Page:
Workflow Priority Example

This example demonstrates how you can use Flux’s workflow priorities to ensure that important workflows are always executed as soon as possible. Workflow priorities are used in conjunction with the CONCURRENCY_LEVEL configuration option to make sure that more important, or higher priority, workflows get executed before less important (low priority) workflows. If the concurrency level is full but there are still more workflow awaiting execution, each workflow’s priority will be checked to determine which workflow should run next.

Workflow priorities are useful when not all of your workflows can run at once (for example, if processing power is limited) and you need to ensure that certain workflows run before others. Since not all of your workflows can run at once, you will often to need to ensure that the most important tasks are completed first.

Viewing the Example Files

Your Flux installation includes a working, pre-constructed version of this example. To load the example file:

  1. Click the “Repository” tab.
  2. Click the “Import” button.

In the dialog that appears, browse to <Flux Home>/examples/end_users/job_priority, and upload each of the three .ffc files located there.

The Flux Designer will be used to create and execute the example workflows. To use the Designer, browse to the Operations Console and select the “Designer” tab.

Creating Actions

When you visit the Designer, you’ll see a blank workspace representing the new workflow. To create the example, we’ll start by populating the workflow with a few actions.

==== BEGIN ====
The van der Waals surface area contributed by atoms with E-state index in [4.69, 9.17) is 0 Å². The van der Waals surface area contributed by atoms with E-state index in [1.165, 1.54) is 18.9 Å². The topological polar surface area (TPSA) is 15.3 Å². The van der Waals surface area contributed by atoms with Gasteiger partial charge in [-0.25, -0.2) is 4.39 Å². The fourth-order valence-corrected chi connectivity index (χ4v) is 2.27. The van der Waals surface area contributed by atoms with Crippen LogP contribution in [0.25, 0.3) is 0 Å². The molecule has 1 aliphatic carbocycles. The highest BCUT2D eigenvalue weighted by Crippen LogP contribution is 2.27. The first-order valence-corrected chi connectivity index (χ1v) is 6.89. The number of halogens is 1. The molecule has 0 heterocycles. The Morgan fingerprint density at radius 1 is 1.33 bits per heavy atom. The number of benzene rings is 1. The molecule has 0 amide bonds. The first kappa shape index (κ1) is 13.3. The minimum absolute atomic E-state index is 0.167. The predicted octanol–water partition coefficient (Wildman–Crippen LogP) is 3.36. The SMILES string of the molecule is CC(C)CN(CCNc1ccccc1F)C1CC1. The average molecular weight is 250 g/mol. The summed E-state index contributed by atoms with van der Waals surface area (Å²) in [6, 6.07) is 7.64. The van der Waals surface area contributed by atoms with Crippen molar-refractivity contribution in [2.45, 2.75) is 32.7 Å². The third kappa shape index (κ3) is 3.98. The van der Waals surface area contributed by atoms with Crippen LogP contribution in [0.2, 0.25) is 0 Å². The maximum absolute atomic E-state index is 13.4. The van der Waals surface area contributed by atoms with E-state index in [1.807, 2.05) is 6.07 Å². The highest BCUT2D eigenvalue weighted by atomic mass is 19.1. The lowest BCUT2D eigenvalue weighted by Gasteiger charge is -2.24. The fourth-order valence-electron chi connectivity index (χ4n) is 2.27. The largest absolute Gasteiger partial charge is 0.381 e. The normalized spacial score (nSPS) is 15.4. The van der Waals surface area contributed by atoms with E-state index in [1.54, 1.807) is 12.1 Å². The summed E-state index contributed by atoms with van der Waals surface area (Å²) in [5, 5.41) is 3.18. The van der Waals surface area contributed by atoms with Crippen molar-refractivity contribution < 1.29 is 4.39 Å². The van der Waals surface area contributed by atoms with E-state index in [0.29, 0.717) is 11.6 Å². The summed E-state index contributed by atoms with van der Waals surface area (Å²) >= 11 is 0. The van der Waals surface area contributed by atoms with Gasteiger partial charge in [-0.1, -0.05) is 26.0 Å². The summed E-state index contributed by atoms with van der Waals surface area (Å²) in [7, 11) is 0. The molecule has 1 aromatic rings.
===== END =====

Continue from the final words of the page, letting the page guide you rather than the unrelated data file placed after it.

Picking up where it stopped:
To add an action to the workflow, left-click the action and drag it onto the Designer workspace to add it to the workflow.

The following table contains the type, category, and quantity of each trigger and action we’ll use in this example.

Action Type Category Quantity
Console Action Core 1

Once you’ve added your Console Action, hover over the “Workflow” tab near the top left, then click on “Save as…”. Name this workflow “/High Priority Job”.

Then repeat this process twice more, creating a “/Medium Priority Job” and “/Low Priority Job”.

Editing the Workflow Properties

Now that the workflows are created, we’ll want to set the priorities. Browse to the repository and click on the “/High Priority Job”, to bring the workflow back up in the Designer.

Once the workflow is loaded, hover your mouse over the “Workflow” tab near the top left of your screen and click “Edit details”:

Scroll down to the “priority” heading and edit it to the number “1”, then click “Save”. Save the updated workflow to the repository, then repeat the process to set the priority to “2” for the medium priority workflow, and “3” for the low priority.

Editing the Action Properties

Now, we’ll want to head back to the Repository and edit our “/High Priority Job” again. This time, we’ll be setting up the descriptive message that the workflow will display.

Double-click the Console Action to open its action properties, find the “Message” field, and set the message to read:

"High Priority Job Has Fired."

Once again, save your changes, then repeat the process for the other two workflows, adding the respective messages “Medium Priority Job Has Fired.” and “Low Priority Job Has Fired.”

Running the Example

Once you’re finished editing, head back to the Repository, select each of the three workflows, and click “Submit” to begin running the flows.

Browse to the standard output for your engine (typically, the console where the engine is running, or the service log file when running as a service). The output will look something like this — notice the order in which the messages are displayed:

High priority job has fired.

Medium priority job has fired.

Low priority job has fired.

That’s it! You’ve now successfully prioritized workflows using Flux.